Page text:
Some of these capabilities were on display at the Imaging AI in Practice (IAIP) demonstration, where vendors took us through real world clinical scenarios and integrated AI technologies within the diagnostic radiology workflow. This year, PocketHealth will be a presenter at the IAIP and you’ll get a firsthand look at how the platform seamlessly integrates with the Post-Imaging AI Workflow.
These innovations serve to smooth over a dreaded part of the imaging process for radiologists – administration. There’s always backlash around adding another tool to the stack because “radiologists count clicks” – an adage echoed by the radiology IT and PACS administrators I spoke with. They were well-aware of the burnout, exhaustion and work constraints felt by their medical staff. The pandemic exacerbated a growing issue across medicine that’s still a major concern in 2022.
The burnout is so prevalent that adding tools that complicate the tech stack will not get buy-in from radiologists. They reject digital solutions that add unnecessary complexity to workflows and cause slow implementations, clunky platforms and minimal customer support. Providers are not just looking for replacements to current solutions but want to invest in what will bring added value over and above what they currently have.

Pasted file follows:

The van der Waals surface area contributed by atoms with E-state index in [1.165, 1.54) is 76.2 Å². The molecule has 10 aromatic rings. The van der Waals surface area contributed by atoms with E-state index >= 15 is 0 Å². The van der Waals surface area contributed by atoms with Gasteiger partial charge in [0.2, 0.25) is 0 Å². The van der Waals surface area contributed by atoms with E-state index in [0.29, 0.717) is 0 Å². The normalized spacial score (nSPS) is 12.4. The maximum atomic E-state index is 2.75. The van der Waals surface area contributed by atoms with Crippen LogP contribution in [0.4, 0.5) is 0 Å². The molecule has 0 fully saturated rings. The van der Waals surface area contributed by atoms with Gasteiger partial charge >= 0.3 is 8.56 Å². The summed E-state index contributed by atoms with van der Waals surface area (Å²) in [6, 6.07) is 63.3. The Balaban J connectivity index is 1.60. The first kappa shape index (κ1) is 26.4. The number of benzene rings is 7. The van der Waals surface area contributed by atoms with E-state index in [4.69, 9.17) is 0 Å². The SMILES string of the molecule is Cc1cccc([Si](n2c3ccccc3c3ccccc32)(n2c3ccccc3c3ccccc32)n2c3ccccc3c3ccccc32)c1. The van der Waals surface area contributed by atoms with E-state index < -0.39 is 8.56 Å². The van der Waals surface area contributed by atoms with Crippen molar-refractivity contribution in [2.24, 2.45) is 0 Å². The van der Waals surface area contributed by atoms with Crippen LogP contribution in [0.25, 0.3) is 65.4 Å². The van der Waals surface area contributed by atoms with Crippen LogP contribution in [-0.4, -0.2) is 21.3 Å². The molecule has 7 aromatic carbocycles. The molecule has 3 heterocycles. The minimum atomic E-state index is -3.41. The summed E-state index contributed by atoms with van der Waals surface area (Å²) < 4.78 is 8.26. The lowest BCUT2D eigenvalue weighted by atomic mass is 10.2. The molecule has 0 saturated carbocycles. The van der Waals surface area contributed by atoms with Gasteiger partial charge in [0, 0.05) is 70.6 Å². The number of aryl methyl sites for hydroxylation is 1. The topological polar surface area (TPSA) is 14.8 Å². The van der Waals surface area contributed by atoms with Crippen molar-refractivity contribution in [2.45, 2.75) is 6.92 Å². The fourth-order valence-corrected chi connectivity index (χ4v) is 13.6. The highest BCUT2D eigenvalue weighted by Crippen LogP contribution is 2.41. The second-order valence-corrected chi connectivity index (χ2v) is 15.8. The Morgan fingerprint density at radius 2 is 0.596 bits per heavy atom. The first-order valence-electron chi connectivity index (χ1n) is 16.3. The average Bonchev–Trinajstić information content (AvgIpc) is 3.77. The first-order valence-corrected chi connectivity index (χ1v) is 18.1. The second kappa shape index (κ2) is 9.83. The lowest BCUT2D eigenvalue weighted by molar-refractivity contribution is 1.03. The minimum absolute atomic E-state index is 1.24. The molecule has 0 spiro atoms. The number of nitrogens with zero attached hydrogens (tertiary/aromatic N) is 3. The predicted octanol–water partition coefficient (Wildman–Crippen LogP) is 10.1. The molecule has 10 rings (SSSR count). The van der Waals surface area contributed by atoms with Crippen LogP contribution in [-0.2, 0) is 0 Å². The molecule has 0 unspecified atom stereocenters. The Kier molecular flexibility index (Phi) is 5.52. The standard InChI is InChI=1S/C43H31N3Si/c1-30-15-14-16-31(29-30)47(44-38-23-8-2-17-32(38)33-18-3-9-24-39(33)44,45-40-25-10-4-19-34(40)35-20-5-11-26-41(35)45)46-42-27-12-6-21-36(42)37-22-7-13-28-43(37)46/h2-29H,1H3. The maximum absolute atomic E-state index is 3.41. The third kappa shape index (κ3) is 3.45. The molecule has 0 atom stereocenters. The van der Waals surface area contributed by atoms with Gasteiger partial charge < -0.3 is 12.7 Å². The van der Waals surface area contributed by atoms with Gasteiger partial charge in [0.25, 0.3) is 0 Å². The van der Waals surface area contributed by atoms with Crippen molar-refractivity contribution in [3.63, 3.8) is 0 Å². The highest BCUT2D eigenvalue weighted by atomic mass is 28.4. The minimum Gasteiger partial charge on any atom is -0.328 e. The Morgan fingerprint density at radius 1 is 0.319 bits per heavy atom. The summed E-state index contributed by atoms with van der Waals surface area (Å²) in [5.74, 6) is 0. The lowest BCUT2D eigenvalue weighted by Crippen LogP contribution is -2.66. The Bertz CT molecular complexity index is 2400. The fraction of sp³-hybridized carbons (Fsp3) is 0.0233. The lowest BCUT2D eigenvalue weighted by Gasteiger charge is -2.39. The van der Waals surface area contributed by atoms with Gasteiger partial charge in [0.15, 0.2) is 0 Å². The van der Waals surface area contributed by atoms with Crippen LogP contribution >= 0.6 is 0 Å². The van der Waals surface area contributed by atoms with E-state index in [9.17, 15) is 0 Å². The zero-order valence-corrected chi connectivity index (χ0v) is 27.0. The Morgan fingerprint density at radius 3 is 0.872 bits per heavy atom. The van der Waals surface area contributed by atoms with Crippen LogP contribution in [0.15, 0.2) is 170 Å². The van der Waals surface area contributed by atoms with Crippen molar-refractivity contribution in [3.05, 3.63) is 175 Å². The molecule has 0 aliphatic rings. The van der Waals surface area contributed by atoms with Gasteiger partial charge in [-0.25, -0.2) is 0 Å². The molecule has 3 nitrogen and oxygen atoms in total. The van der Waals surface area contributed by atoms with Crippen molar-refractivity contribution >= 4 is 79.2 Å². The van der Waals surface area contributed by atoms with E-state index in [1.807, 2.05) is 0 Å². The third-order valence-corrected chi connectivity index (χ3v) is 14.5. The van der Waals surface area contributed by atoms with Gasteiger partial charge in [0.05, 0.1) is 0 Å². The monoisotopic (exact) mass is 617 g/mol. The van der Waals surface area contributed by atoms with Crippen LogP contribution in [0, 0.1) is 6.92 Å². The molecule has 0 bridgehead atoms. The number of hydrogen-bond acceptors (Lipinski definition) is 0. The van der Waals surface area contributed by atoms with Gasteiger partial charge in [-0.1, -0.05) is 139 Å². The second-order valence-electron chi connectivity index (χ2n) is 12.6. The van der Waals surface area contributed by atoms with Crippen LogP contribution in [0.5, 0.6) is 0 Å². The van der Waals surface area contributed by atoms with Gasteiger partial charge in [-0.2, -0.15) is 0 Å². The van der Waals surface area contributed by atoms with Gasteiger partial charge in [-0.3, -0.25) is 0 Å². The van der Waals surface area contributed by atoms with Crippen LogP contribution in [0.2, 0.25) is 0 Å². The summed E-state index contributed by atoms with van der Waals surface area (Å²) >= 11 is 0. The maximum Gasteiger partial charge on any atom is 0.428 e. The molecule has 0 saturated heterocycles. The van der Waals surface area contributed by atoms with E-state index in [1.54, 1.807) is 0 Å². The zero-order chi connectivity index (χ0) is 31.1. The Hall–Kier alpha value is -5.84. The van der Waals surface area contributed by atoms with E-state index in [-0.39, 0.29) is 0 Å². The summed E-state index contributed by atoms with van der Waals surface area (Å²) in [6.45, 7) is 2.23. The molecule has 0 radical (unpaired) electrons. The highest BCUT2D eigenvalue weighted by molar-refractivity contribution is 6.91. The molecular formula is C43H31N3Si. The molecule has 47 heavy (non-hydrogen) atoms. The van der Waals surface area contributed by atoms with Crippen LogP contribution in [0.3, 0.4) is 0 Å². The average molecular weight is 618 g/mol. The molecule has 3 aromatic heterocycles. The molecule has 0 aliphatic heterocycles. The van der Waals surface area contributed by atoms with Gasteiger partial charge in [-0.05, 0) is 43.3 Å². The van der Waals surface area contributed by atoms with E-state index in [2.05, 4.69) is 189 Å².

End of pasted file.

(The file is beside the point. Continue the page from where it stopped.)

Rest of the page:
Measuring Returns on Investment (ROI)
Quantifying the value of technology and assessing ROI is increasingly important. In all of the panels I attended, it became clear that both vendors and healthcare organizations feel pressure to provide ROI and share data-driven results. It’s no longer enough to invest in technology that’s nice to have — rising costs and competition for patients have made it imperative to invest in must-have solutions with proven impact.
ROI is not just the bottom line. The value technology brings to patients and quality of care is equally important. Even through discussions of burnout and saving costs, providers and vendors shared the same goal – improving care and health outcomes for patients.
Shifting the Culture to Patient Centered Care
Technology has become a key enabler for providers to empower their patients by putting them at the center of their own care journey. In recent years, patient-centricity became a buzzword, with providers using it interchangeably with “quality of care.” But at RSNA, presenters unpacked the intent behind the term, moving beyond the jargon and showcasing how they’re transforming the patient experience.